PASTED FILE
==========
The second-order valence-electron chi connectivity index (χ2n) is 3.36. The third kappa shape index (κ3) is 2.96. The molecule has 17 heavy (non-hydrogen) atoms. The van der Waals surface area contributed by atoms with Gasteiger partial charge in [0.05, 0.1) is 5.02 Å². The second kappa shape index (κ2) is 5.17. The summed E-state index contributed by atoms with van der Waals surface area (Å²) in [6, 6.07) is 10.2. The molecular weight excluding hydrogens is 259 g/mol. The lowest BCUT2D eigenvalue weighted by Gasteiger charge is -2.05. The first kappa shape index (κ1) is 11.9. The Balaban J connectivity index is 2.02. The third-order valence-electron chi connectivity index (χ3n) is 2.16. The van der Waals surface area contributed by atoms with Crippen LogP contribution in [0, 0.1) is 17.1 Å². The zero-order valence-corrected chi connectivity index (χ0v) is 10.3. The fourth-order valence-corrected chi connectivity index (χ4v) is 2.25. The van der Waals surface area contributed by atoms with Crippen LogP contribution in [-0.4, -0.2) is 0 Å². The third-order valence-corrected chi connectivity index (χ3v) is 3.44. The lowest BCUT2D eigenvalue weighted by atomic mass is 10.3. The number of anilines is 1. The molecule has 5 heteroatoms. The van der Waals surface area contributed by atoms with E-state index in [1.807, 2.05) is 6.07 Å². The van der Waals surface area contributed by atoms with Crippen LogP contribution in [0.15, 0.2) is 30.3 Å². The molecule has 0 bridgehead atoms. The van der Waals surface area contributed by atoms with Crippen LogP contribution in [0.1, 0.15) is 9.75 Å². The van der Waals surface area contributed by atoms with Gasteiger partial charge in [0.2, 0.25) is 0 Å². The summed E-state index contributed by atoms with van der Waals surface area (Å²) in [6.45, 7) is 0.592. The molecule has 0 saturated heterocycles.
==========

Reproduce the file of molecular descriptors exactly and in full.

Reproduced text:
The second-order valence-electron chi connectivity index (χ2n) is 3.36. The third kappa shape index (κ3) is 2.96. The molecule has 17 heavy (non-hydrogen) atoms. The van der Waals surface area contributed by atoms with Gasteiger partial charge in [0.05, 0.1) is 5.02 Å². The second kappa shape index (κ2) is 5.17. The summed E-state index contributed by atoms with van der Waals surface area (Å²) in [6, 6.07) is 10.2. The molecular weight excluding hydrogens is 259 g/mol. The lowest BCUT2D eigenvalue weighted by Gasteiger charge is -2.05. The first kappa shape index (κ1) is 11.9. The Balaban J connectivity index is 2.02. The third-order valence-electron chi connectivity index (χ3n) is 2.16. The van der Waals surface area contributed by atoms with Crippen LogP contribution in [0, 0.1) is 17.1 Å². The zero-order valence-corrected chi connectivity index (χ0v) is 10.3. The fourth-order valence-corrected chi connectivity index (χ4v) is 2.25. The van der Waals surface area contributed by atoms with Crippen LogP contribution in [-0.4, -0.2) is 0 Å². The third-order valence-corrected chi connectivity index (χ3v) is 3.44. The lowest BCUT2D eigenvalue weighted by atomic mass is 10.3. The number of anilines is 1. The molecule has 5 heteroatoms. The van der Waals surface area contributed by atoms with E-state index in [1.807, 2.05) is 6.07 Å². The van der Waals surface area contributed by atoms with Crippen LogP contribution in [0.15, 0.2) is 30.3 Å². The molecule has 0 bridgehead atoms. The van der Waals surface area contributed by atoms with Crippen LogP contribution in [0.1, 0.15) is 9.75 Å². The van der Waals surface area contributed by atoms with Gasteiger partial charge in [0.2, 0.25) is 0 Å². The summed E-state index contributed by atoms with van der Waals surface area (Å²) in [6.45, 7) is 0.592. The molecule has 0 saturated heterocycles.